Leader or Boss?

Festive Grassy Munchies all!

When I’m not being prepared by my human Kat for life as a trail riding horse, I’m having an altogether pleasing time just being a horse, with my pals in our field.  

The field is a large space and there are 5 of us in our little herd. There is an accepted hierarchy.  I appear to be No 4, second to the bottom (I’m working on this). 

What it means is there are 3 others who are allowed to eat the haylage before me and to move me out of their way.  Or any way they feel like actually.  I feel very smug when Kat comes into the field and moves them out of MY way.

Anyway, it’s a work in progress and my extreme hairiness is a good disguise for my true wily and tenacious nature. You remember the grand theft hay cob incident don’t you? Say no more. I will be No 3 by the time I’m 6.

As there is one below me, there is hope.  Although, Tiger is the only male of the field so it could be argued he is taking his rightful place.   

Macy and Tiger – who appears to be practising his under-hay breathing. I’m squeezing in on the haylage action at the back there.

Cassie is very much the Leader of our group, with Gilly her close No 2.

Cassie with her No 2

A Leader horse is very different to a Boss horse.  Leaders are intelligent and use minimal effort to make us ‘want’ to do as they ask and to follow them.

Boss horses, on the other hand, are dim-witted and heavy-hoofed.  They make a real song and dance about ‘ordering’ us to do what they command and to follow their bossy lead. Or else.

It’s easy to tell the difference.  Even a human could probably spot this one.

Leaders just give us ‘that’ look and we understand what we need to do.  A Boss horse will create a right old rumpus over the smallest thing.  They will charge at us, ears pinned back, teeth bared to bite our retreating bums.  Even worse, run us a ragged 10 laps round the field, just to move us away from the haylage.   It’s all very brash and unnecessary.

The main problem with Boss horses though is they’re using up all their energy to put on this hullabaloo of a show.  The question we then ask as a herd is how much energy will they have left when they need to lead us into a flight or death situation?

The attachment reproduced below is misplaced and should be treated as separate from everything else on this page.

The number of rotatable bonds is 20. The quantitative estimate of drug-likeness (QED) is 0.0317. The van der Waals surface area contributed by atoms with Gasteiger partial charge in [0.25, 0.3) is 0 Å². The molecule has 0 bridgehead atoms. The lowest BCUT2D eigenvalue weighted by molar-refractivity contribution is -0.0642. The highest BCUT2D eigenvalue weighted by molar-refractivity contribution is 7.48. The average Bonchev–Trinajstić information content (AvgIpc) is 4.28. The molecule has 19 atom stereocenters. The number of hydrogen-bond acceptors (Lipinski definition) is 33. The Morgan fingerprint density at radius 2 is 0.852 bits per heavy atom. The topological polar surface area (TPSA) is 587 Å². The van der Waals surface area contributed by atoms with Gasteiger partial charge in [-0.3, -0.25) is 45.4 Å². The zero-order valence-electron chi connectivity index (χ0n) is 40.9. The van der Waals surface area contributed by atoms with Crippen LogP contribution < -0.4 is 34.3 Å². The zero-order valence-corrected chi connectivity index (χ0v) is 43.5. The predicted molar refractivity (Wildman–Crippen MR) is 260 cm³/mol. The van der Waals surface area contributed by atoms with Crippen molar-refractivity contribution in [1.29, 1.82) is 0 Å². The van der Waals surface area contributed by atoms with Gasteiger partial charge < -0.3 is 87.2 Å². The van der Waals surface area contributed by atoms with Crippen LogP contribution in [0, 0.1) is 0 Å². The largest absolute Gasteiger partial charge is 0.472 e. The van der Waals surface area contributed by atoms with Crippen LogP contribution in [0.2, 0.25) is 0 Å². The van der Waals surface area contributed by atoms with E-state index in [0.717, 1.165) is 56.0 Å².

The Leader horse who uses little energy to get us to do what they want, generally earns the respect as the intelligent, trustworthy Leader. The one we feel confident and safe in following. The one we know will have unstoppable energy to help us all hot-hoof it if a lion came calling. 

Cassie fills this role pretty well.  She is another wise old lady with plenty of years under her fetlocks.  

Echo used to tell me about Murray who was the out and out Leader from the moment he stepped one of his long, black, aristocratic limbs into the field.  He only had to saunter past the other horses and they were putty in his hoofs.  Secretly, I think all the females were up to their forelock in deep swoon. 

This is Murray – deep swoon or what?

Humans can get annoyed with their horse if they are a bit lazy out on the trail or in the arena.  Little do they realise they might have a highly intelligent Leader horse as their partner, conserving vital energy in-case they need to high tail it in the opposite direction to something intent on a horse/human sandwich for dinner!

It’s grass for thought actually. Perhaps I’m a bit too keen on my training sessions…

We of course prefer to have a Leader horse in charge rather than a Boss horse.  Same goes for our humans.  We like quiet but clear and considerate requests that make us feel safe, confident and happy.  Much nicer than a loud, flappy, angry, order, thank you very much.   

I haven’t experienced much loud flappyness from Kat yet, although she did get a bit cross the other day while she was cleaning my feet.  I was convinced that with a little effort, and on 3 legs, I could reach those hay cobs in her zipped pocket. I did hear her muttering something about NO more hay cobs for you Mrs. Might have blown that one.

Until next time, soggy grassy munchies

F x

Soggy grassy munchie heaven

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